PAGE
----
I didn't want to go too far this morning as the weather look far from certain so I stayed local and went back to Seasalter again. The tide was up on the beach and still coming in so any feeding waders were well gone leaving the high tide, 'island roost' where I counted 29 ringed plovers and c.600 dunlin. Apart from 4 g.c.grebes the sea looked empty although much later I did see 5 distant gannets. I headed for the 'plots' it looked pretty quiet with half a dozen moorhens and a gadwall in the dyke and in the bushes, 12 goldfinches, 1 cetti's and a pair of stonechats.
I walked up to the old 'pill box' finding a sparrowhawk perched high up in a popular tree and a kestrel was on the wires near the main road. Someone told me they looked in the pill box once finding a barn owl but not for me. A handful of mipits and great tits were feeding just over the bridge along with a single male reed bunting which was wearing a leg iron.
Moved on up to S. Swale NNR on the way seeing the two resident rooks on the seawall near the toilet block, these two having been here for the past few years. Nothing around the beach huts but a few turnstones at the bottom of the beach plus a grey plover. Further along and sat in the middle of the freshly germinated crop was a merlin which I was able to show to a couple of regular dog walkers who had always wished to see one on their walks. Of course no golden plover or lapwing flock seen here as the merlin was still there even when I left for home.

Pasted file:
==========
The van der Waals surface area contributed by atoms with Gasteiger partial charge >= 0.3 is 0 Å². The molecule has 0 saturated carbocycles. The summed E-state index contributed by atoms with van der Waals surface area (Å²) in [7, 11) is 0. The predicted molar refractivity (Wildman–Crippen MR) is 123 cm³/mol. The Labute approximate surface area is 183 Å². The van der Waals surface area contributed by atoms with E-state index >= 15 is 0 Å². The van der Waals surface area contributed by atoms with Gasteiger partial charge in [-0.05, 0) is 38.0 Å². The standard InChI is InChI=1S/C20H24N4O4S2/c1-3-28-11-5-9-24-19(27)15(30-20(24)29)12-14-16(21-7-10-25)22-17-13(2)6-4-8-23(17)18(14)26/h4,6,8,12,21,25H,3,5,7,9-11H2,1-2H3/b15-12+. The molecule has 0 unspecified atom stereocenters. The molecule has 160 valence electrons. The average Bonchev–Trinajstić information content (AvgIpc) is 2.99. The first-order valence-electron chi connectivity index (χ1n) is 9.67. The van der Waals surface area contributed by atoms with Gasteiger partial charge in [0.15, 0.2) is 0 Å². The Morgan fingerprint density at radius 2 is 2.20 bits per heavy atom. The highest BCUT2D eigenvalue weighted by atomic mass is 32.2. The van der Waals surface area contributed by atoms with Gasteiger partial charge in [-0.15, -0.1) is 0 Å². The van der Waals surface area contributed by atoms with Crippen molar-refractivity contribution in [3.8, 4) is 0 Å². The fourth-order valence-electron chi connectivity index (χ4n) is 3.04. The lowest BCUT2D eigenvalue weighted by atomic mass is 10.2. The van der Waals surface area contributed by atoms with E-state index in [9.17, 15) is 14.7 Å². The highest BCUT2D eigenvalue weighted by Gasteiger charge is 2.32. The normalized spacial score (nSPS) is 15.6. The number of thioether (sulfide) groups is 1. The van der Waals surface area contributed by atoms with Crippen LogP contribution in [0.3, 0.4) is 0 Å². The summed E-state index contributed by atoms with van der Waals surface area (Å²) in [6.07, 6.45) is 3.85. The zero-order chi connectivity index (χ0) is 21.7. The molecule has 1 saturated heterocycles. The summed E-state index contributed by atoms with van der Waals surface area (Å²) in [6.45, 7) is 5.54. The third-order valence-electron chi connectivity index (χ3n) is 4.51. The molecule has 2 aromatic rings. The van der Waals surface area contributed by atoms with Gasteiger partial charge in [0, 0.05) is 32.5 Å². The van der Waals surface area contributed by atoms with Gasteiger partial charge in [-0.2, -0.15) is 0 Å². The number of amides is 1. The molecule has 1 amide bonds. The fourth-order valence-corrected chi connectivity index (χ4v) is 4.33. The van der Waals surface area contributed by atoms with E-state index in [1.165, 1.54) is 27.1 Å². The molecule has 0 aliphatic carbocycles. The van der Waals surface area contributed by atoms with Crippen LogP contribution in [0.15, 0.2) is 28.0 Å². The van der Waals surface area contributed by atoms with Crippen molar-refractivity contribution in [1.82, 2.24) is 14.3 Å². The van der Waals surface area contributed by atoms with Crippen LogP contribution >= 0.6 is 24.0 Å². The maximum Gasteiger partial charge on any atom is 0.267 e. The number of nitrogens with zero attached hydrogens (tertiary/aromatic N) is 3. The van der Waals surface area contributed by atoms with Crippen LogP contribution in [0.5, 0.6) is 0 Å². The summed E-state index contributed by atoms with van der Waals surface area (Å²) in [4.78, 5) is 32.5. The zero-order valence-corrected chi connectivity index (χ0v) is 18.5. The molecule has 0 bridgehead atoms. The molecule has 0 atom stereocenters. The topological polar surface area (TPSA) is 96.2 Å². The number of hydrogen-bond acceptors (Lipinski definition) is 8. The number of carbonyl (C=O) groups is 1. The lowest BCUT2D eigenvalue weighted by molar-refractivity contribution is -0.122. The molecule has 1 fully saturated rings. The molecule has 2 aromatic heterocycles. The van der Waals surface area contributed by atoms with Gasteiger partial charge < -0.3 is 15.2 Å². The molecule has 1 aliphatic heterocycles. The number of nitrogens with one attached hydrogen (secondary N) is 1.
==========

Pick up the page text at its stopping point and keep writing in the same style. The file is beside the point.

On the walk back a handful of goldies flew past and a couple of lapwings bringing the morning list up to 41. In the distance over the plots I scoped a marsh harrier and just managed to lock onto half a dozen skylarks over the arable. As the sun had been out for the last hour I was pleased to see two clouded yellows on the bank and plus another pair of stonechats in the field margin.